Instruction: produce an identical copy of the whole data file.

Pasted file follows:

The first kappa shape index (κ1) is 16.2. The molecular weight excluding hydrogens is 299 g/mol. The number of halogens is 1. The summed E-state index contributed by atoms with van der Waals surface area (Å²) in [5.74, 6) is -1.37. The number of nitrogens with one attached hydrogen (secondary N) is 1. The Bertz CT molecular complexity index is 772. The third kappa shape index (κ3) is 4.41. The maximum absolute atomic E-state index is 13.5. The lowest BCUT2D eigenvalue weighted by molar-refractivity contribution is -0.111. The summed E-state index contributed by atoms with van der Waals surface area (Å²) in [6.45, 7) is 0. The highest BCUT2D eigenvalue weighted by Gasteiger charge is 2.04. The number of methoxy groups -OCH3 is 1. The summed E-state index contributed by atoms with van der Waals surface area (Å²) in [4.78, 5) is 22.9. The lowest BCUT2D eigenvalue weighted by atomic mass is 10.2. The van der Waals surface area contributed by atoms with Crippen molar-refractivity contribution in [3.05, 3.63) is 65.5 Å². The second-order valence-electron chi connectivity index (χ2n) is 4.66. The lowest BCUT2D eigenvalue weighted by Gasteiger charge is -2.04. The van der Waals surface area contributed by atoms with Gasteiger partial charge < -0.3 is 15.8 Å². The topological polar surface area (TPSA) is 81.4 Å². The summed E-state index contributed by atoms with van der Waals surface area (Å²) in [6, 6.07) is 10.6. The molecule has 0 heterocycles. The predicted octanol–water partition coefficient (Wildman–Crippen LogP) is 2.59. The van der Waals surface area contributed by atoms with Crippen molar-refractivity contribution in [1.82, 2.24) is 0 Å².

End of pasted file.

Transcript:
The first kappa shape index (κ1) is 16.2. The molecular weight excluding hydrogens is 299 g/mol. The number of halogens is 1. The summed E-state index contributed by atoms with van der Waals surface area (Å²) in [5.74, 6) is -1.37. The number of nitrogens with one attached hydrogen (secondary N) is 1. The Bertz CT molecular complexity index is 772. The third kappa shape index (κ3) is 4.41. The maximum absolute atomic E-state index is 13.5. The lowest BCUT2D eigenvalue weighted by molar-refractivity contribution is -0.111. The summed E-state index contributed by atoms with van der Waals surface area (Å²) in [6.45, 7) is 0. The highest BCUT2D eigenvalue weighted by Gasteiger charge is 2.04. The number of methoxy groups -OCH3 is 1. The summed E-state index contributed by atoms with van der Waals surface area (Å²) in [4.78, 5) is 22.9. The lowest BCUT2D eigenvalue weighted by atomic mass is 10.2. The van der Waals surface area contributed by atoms with Crippen molar-refractivity contribution in [3.05, 3.63) is 65.5 Å². The second-order valence-electron chi connectivity index (χ2n) is 4.66. The lowest BCUT2D eigenvalue weighted by Gasteiger charge is -2.04. The van der Waals surface area contributed by atoms with Gasteiger partial charge < -0.3 is 15.8 Å². The topological polar surface area (TPSA) is 81.4 Å². The summed E-state index contributed by atoms with van der Waals surface area (Å²) in [6, 6.07) is 10.6. The molecule has 0 heterocycles. The predicted octanol–water partition coefficient (Wildman–Crippen LogP) is 2.59. The van der Waals surface area contributed by atoms with Crippen molar-refractivity contribution in [1.82, 2.24) is 0 Å².